Business ideas are never created in a vacuum. You need people to innovate, market your products or services, get reviews, learn industry trends, strike new deals, and have fun with while doing it all. This is why networking is useful, and there are many ways to do it. You can network at networking events and co-working spaces, or even network at freelancer or startup functions. However, the outcome of each, other than your name appearing on the guest list, will entirely depend on your reasons for attendance and how you present yourself. Here are three important rules that you should follow if you want to reap the full benefits of your networking efforts.
1. Set Your Goals
What are you looking forward to achieving through networking? Do you want to generate more business, find suitable partners, or land a local job? Don’t behave like ambitious marketers moving from table to table selling insurance covers or a multilevel marketer keen on recruiting every attendee. Setting a goal will ensure that you focus your interactions towards realizing your key objectives. Assuming you are a freelance Web designer out to sell your services, you don’t have to grab a microphone onstage to start pitching your services. What you should do is to have your cards ready (at this stage, no one is really interested in your impressive portfolio), concentrate on making an impression, and make people like you. Decide beforehand how to initiate, maintain, and end a conversation.
2. Understand Who is in Attendance
Who is attending the function? How are they important to your business? Some professionals such as marketers feel that they qualify for almost any event happening in town, because they always have their products ready. Some even collude with hotel personnel to sneak into functions they haven’t been invited to, for a chance to pitch their products. Is this a good strategy? Absolutely not, since not everyone is interested in a life insurance cover or a mortgage loan. If you are a copywriter, and it is a function being attended by marketers, for example, you might want to attend and share your ideas with marketers. If it is a CEO’s forum, please don’t attend looking like a glass cleaner. In short, dress for the occasion, talk like the participants, and try to fit in.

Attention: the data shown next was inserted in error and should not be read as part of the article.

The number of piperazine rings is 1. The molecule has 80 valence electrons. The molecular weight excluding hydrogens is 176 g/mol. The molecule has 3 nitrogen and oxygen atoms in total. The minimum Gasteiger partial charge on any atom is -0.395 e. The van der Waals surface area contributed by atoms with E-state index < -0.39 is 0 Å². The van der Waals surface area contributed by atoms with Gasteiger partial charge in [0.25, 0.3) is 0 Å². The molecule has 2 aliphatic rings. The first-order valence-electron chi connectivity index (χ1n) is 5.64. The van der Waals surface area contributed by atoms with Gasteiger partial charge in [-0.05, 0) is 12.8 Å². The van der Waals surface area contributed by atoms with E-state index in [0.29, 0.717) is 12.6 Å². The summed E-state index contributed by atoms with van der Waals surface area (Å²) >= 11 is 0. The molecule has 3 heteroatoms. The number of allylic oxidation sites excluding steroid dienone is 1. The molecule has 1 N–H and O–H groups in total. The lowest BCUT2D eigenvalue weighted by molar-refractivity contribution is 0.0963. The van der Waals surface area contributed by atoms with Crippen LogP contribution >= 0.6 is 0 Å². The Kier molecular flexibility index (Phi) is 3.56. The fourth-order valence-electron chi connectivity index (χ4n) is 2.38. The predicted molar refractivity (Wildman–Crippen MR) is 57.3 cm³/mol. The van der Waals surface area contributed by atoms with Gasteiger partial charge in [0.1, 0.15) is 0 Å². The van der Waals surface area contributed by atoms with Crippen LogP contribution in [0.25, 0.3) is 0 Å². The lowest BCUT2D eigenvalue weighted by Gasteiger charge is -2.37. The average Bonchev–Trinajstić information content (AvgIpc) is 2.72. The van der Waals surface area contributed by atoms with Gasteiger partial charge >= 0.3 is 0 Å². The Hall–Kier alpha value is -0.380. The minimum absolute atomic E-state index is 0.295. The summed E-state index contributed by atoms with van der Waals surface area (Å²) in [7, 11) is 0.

3. Don’t Sell
Most attendees you will interact with are prospects, no doubt about that. Everyone is keen on growing their businesses. Those searching for new talent will attend cocktails, networking events or parties to broaden their searches. Other than doing the usual introductions and offering a brief description of what you do, resist the temptation of doing a hard sell. Instead, concentrate on creating a positive impression and establishing a long term relationship through networking. Someone might not be interested in whatever you have to offer, but might know someone else who might need your product or service. Don’t bore them with pitches if they are there to have fun or want a decent conversation.
There are many opportunities you can get through networking. However, you must be smart enough to reap the benefits. Create a lasting impression, reach out to the right partners, and your business will head for the skies.